Slip into Spreepark to see an abandoned amusement park with a semi-sordid history. (Photo: Alamy)
Berlin’s really glamming it up these days, but many still believe you haven’t really “done” the city unless you’ve come home with a camera full of #ruinporn — photos of industrial, urban decay. As the city’s historic buildings are turned into boutique hotels and luxury condos, you have to know where to turn for access to Berlin’s crumbling former glories.
Here’s a look at how to journey back in time through Berlin’s dramatic, layered history … and the Berlin tours that will take you there.
What: Abandoned amusement park with a semi-sordid history.
Who will take you there: Spreepark fan and unofficial historian Christopher Flade.
A fence-hopper’s dream, this place has exchanged hands so many times, and collected so many legends along the way (a former owner embroiled in a drug ring fled to South America to evade the authorities), it’s even featured in a documentary film.
Ignoring the background noise, it’s one of those icons that draws together all there is to love about Berlin: an eerie feel, photogenic scenes overgrown with weeds and supposedly nasty security guards.
Sure, you can still sneak in, and most people do. But if you aren’t too keen on getting your camera confiscated and answering awkward questions, take the tour.
When: Year-round, irregularly. Call for confirmation.
What: An old sanatorium on the outskirts of Berlin, now being partially redeveloped as residences and artists’ studios.
From the moment you arrive in Berlin, you’ll hear about this place in hushed, awed whispers. It’s one of the city’s most picturesque ruins, and an impressive number of buildings allow for repeated yet varied visits.
Security has increased over the last 5 years, leading up to the sanatorium’s purchase by a developer, but luckily there are still tours of its many buildings, events on its grounds and a stunning new aerial walkway for surveying the complex from above.
When: Walkway: year-round with varying hours. Go2know: varies according to length of tour and time of year.
Teufelsberg NSA Spying Station
What: A Cold War NSA spy station atop an artificial hill born of the ruins of WWII and (probably) concealing a buried Nazi military school.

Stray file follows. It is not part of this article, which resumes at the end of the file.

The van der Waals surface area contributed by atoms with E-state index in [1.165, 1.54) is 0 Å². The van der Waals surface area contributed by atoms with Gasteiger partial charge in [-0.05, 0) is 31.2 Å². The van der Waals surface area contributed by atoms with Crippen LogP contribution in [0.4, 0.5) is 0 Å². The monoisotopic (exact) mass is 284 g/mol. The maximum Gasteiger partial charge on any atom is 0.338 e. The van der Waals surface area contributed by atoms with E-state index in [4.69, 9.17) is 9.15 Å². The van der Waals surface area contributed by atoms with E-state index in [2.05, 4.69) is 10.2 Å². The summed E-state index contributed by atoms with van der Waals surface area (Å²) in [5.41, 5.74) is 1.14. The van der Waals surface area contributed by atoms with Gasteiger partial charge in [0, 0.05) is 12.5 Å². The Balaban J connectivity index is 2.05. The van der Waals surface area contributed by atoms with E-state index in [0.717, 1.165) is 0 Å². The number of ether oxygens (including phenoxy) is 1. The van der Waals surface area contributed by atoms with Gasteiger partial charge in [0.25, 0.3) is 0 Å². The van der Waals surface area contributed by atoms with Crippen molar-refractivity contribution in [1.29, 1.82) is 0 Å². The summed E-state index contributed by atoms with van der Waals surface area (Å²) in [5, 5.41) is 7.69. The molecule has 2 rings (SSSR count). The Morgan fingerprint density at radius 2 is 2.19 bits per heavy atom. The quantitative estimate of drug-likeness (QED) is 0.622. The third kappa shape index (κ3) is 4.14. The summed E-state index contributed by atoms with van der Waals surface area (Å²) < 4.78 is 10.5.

Who will take you there: Original Berlin Tours.
The bulbous towers of this listening station lie in tattered ruins, their sail-like coverings flapping in the wind.
Berlin is heavy with 20th-century lore, and Teufelsberg is chock full of it: Hitler commissioned his chief architect, the notorious Albert Speer, to build a military school here.
Berlin need somewhere to dump its rubble after the Americans bombed it to smithereens, and the Allies needed a high vantage point for listening in on the Russians. When you see it, you’ll feel the same way: Where better than here?
When: Friday through Sunday at 10 a.m., prior booking necessary.
What: An underground bunker built to protect Berliners during WWII Allied air raids.
Who will take you there: Berliner Unterwelten.
The city is pockmarked with bunkers, both below and above ground. This one’s been on the exclusive roster of Berliner Unterwelten (“Berlin underworlds”) for years now.
Half the excitement is the “Alice in Wonderland” aspect: You gather at Gesundbrunnen, one of Berlin’s busy, modern-day train stations, to be led down to a locked door you may have never noticed. Prepare to squeeze through narrow passageways and low-ceilinged rooms dotted with unearthed war artifacts to learn about life during the air raids.
When: Several times a week, year-round.
What: A one-time propaganda factory, this sprawling complex was East German Radio’s broadcasting center.
Who will take you there: Backstage Tourism.
It may be cheating to include this landmarked complex. It isn’t entirely in ruins, and it isn’t completely shut down.
Recording halls host musicians and bands drawn to its dramatic setting and excellent acoustics. Tiny studios are rented out to visual artists. Festivals have been held here recently, and you can find concert listings on the official website.
But try getting in on an average day, and you’ll need to talk your way past the main gate. Instead, take a tour for access to the main building as well as others that have stood empty for years.
When: Sat at 11 a.m., prior booking necessary.